The value of a thing comes from the value it provides over the course of its entire life. It is therefor useful to recognize and then focus on the pieces that have larger multiplicative effects. For example, going deep into knowledge that can also be used to improve your life (the necessity being that you have to start with yourself before you can effectively focus externally).

For example, if you like to compartmentalize aspects of your life, it might be helpful to view personal life investments as filling various buckets with meaning: self, family, friends, career, partner, hobbies, spirituality. When viewed more holistically: climb Maslovs, paint your mosaic of ideals in the clouds, reify.

If you are less into compartmentalizing things, it may be helpful to view the process as untying large knots of perceptual complexity into clear trails of distinction (such as this meandering essay).

To capture the principle components of this space, lets try and formally label emotional, social, and non-academic competencies (i.e. Skills).

Non-academic Competencies (Skills)

Decision Making Conflict Management
Empathy Flexibility
Goal Orientation Futuristic Thinking
Analytical Problem Solving Negotiation
Creativity Teamwork
Continuous Learning Written Communication
Interpersonal Skills Planning and Organization

Social-Emotional Competencies (Skills)

Sense of Self Sense of Belonging Evaluating Others
Internal Self Control Handling Rejection Practical Thinking
Self Awareness Handling Stress Accountability for Others
Self Management Resiliency Attitude Toward Others
Self Direction Realistic Expectations Intuitive Decision Making
Sensitivity to Others Personal Drive Using Common Sense
Social Awareness Self Confidence Respect for Policies
Social Management Personal Accountability Following Directions
Relating to Others Systems Judgment Integrative Ability

Suggested Virtues

Curiosity Simplicity Courage
Relinquishment Humility Humanity
Lightness Perfectionism Justice
Evenness Precision Temperance
Argument Scholarship Transcendence
Empiricism Wisdom The Void

“I think many people would benefit from … keeping options open and learning as they go; from going outside their comfort zone and challenging themselves to gain new skills; and from generally focusing, early on, on personal development and learning.” (Holden Karnofsky, GiveWell)

Holden is saying that its important to push your comfort zone to gain new skills, thereby becoming a generalist. But speaking vaguely about goals is a recipe for existential angst. So if this sounds too heavy, if it all feels too serious, don’t forget: Life is a game. Its called Samsara. Nobody wins. (Benefit That Compounds Over Time)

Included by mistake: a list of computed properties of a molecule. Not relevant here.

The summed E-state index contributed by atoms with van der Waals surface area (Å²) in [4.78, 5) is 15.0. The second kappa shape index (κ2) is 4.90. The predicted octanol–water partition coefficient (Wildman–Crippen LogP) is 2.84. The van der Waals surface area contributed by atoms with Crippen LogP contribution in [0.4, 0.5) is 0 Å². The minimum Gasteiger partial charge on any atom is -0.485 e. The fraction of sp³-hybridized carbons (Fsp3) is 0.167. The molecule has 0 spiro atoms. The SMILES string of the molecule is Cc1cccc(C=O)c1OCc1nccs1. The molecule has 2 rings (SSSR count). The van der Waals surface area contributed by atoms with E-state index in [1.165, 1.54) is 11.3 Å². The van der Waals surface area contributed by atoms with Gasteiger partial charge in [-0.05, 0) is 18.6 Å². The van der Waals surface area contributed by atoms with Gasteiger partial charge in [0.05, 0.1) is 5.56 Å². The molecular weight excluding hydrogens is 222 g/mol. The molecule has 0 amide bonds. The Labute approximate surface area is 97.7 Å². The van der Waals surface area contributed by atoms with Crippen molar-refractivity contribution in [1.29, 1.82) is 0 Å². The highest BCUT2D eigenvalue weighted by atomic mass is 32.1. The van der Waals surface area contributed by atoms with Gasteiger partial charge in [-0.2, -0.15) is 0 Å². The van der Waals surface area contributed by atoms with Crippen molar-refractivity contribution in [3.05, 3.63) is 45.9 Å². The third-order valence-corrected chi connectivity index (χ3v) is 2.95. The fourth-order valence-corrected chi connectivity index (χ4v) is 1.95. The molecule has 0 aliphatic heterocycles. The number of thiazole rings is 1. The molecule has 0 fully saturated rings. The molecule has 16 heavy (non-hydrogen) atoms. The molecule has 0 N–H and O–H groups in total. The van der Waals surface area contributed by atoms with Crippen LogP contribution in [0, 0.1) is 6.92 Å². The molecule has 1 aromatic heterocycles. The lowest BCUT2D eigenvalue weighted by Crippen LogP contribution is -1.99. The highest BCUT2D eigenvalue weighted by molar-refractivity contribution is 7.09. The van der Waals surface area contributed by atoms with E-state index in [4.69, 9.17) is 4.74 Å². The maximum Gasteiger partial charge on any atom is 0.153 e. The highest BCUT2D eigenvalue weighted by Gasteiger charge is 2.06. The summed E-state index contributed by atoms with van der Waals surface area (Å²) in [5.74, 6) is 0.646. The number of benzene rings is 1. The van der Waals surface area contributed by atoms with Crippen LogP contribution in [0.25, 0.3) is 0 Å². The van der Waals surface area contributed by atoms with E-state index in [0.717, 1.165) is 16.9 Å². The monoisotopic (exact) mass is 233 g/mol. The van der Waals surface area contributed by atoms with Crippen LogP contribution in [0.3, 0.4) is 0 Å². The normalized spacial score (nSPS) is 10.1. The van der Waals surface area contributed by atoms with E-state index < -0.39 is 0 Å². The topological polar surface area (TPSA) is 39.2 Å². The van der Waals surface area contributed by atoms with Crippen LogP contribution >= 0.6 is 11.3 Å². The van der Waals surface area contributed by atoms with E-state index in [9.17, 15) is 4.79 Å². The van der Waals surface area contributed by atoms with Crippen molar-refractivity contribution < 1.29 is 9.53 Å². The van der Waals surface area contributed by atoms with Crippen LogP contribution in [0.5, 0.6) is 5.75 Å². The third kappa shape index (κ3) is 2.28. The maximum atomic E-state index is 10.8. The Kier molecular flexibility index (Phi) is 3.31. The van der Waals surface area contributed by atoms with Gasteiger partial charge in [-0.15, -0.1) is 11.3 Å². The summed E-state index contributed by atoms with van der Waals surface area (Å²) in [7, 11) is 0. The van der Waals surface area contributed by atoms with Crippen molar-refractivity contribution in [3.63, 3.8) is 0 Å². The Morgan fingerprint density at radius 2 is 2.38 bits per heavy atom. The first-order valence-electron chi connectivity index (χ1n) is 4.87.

We now move from a place of internal health, to one of positive external influence. Moving slowly, we find ourselves in our immediate communities: at home with family, adventures with friends, at work with peers. The mutual support of Immediate Others gives strength and endurance towards a vision.

Lets say Culture and Strategy are the highest abstractions for traits of a community. Culture is less about what we want to achieve (i.e. excludes ambition) and more about who we are. Therefor, culture contains things such as a demographic and an accepted morality. Strategy, on the other hand, is about choosing a system to solve the problem at hand, or how a community functions.

This is why the idea of “Culture Over Bureaucracy” is interesting. It hopes for Strategy to be an emergent quality of Culture. An attempt at functional anarchy. The goals of the community are reached from a bottom-up Bias Towards Action.

Contrary to this is that some constraint is good for us; absolute freedom is not. And so explicitly recognizing emergent norms, or establishing intentional norms, is useful for moving towards shared goals. That is, to create a cohesive community, its members should establish healthy foundational norms that help them work together towards a common, shared identity. (Benefit Of Immediate Community)

[to be continued…]